“We have seen first-hand what the power of human-eye resolution in VR can offer in terms of expanding the realm of applications for the enterprise,” said Urho Konttori, Co-Founder and Chief Product Officer of Varjo. “Today we bring the Resolution Revolution overnight to nearly all industrial applications, unlocking the next level of professional VR.”
Overall the quality of the tech was outstanding, also bearing in mind it was running of one Nvidia 2080 Ti GPU in a small but powerful micro PC. However, a few things stood out to me that are worth pointing out. The complex foveated rendering with the multiple screens and lenses was mostly unnoticeable while interacting in VR, but when looking at static scenes I became much more aware of the separation between the crystal-clear center of my vision and the peripheral areas as well as the different resolutions displayed.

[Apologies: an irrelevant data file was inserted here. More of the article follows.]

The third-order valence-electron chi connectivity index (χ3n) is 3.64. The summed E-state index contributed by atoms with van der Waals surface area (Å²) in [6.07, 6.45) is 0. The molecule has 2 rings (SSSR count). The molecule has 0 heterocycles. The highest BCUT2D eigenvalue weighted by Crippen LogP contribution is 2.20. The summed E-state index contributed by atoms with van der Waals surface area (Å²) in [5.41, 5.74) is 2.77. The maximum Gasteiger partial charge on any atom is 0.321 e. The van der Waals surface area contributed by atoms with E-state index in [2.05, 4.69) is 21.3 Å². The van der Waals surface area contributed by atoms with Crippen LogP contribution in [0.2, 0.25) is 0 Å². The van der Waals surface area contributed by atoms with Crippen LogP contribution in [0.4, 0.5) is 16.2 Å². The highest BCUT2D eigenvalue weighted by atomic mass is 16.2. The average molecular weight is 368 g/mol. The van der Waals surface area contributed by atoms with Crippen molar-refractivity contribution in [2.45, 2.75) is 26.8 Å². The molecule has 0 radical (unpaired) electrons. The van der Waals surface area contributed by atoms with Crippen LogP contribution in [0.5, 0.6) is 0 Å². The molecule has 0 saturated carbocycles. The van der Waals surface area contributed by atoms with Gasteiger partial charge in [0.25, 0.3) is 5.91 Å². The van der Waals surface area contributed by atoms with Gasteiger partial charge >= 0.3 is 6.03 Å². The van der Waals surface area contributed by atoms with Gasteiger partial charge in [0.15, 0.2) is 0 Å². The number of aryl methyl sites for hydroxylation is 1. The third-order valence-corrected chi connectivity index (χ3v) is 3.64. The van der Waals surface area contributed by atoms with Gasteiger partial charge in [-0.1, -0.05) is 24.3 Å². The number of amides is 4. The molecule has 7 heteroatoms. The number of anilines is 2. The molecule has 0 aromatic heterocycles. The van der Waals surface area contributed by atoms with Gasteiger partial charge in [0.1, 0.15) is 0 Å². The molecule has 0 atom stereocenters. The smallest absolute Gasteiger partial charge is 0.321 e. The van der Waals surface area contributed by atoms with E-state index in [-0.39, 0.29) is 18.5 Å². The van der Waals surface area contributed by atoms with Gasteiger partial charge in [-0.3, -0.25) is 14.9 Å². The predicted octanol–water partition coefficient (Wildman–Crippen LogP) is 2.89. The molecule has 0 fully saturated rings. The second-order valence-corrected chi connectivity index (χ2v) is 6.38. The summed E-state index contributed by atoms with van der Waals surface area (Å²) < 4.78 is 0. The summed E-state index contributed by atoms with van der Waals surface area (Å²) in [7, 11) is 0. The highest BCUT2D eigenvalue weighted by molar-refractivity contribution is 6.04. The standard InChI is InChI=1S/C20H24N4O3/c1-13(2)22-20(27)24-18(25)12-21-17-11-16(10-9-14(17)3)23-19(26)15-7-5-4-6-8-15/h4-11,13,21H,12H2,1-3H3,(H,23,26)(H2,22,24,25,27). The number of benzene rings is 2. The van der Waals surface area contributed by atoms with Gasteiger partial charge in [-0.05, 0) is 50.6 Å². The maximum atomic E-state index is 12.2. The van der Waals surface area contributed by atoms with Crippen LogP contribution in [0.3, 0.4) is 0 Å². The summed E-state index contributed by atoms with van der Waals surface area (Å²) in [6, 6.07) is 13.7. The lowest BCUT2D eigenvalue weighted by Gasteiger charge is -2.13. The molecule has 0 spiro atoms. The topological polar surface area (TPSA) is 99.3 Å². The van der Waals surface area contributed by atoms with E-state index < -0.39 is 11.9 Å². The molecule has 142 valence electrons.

The effect was also noticeable when purposely pushing the boundaries of the eye-tracking, but still relatively small when you consider the amount of technology being employed. On the plus side, I experienced virtually no eye strain, even after a few hours of use; the HMD itself remained cool and comfortable throughout each of my sessions. Again considering the amount of tech packed into this headset it felt surprisingly light.
“The highest visual fidelity of Varjo’s HMDs enables a trainee to perform optimally within these safety-critical training simulations in VR. For instance, pilots are able to easily read all the gauges, dials, and switches in a virtual cockpit. With Varjo’s 20/20 Eye Tracker, we are able to accurately track and capture where trainees are looking, allowing us to measure and compare performance over time and across a student population,” enthused Scott Schneider, CEO & Co-Founder of HTX Labs, “And with the VR-2’s built-in hand tracking technology, our users can train more naturally and effectively, removing the friction of controllers.”